Who, What, When and Wai?

I was young once in Thailand.  I lived here as a 22-25 year old, first as a Peace Corps Volunteer, and after that working in refugee camps.  In these roles, I tried to blend into Thai society as well as possible, despite my long nose, height, blondish hair and the fact that my Thai language tones were far from accentless (or, as my Thai teacher told me last year “three out of five tones—not bad…”).

Part of blending in was getting used to the Thai focus on age and hierarchy. As a 22-25 year old, I developed the skill and reflexes to initiate a “wai” greeting at the appropriate time—which means when seeing someone for the first time who is older than me.  At age 22-25, this was most of the people I worked with.  The whole social process was reflexive by the end of my time in Thailand which was in (dare I admit it?) 1980-1983.  I would enter a social situation, calculate age, and wai, and get a wai in return.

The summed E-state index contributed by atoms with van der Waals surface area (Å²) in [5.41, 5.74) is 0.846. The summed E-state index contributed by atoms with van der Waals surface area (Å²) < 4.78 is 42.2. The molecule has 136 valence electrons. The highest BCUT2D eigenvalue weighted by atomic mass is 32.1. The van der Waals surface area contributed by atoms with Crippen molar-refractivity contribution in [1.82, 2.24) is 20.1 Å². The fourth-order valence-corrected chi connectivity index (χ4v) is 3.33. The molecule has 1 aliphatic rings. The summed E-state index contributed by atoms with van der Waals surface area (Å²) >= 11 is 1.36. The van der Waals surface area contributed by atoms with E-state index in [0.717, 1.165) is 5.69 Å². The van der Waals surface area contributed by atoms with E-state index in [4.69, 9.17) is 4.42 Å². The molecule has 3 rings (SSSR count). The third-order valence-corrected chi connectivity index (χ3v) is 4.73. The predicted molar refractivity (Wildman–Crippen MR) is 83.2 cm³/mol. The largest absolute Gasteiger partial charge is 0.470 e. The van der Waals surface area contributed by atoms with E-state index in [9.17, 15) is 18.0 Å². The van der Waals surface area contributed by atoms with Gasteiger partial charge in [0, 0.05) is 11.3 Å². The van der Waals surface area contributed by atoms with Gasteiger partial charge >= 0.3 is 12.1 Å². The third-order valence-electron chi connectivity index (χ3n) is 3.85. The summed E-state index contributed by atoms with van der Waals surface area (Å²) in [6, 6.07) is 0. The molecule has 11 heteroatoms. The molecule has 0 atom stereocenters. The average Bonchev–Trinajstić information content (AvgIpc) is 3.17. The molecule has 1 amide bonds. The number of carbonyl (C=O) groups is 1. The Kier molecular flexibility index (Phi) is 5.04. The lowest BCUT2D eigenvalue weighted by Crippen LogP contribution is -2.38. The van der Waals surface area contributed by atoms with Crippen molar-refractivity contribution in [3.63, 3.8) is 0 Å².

In the summers of 2010 and 2011, I began spending time in Thailand again.   I found my Thai to be a bit rusty, and took Thai lessons to compensate (the result: the three tones mentioned above rather than the 1.5 tones I started with).  The wai reflex though turned with a vengeance.  The problem though was that it was the wai of a 24 or maybe 28 year old, and not someone who was 53 with a distinguished head full of now white hair.  This led to confusion among random Thais who received my wai, even thought hey were 15 or 20 years younger than me.  Note to self on the current trip to Thailand:  Sit on hands!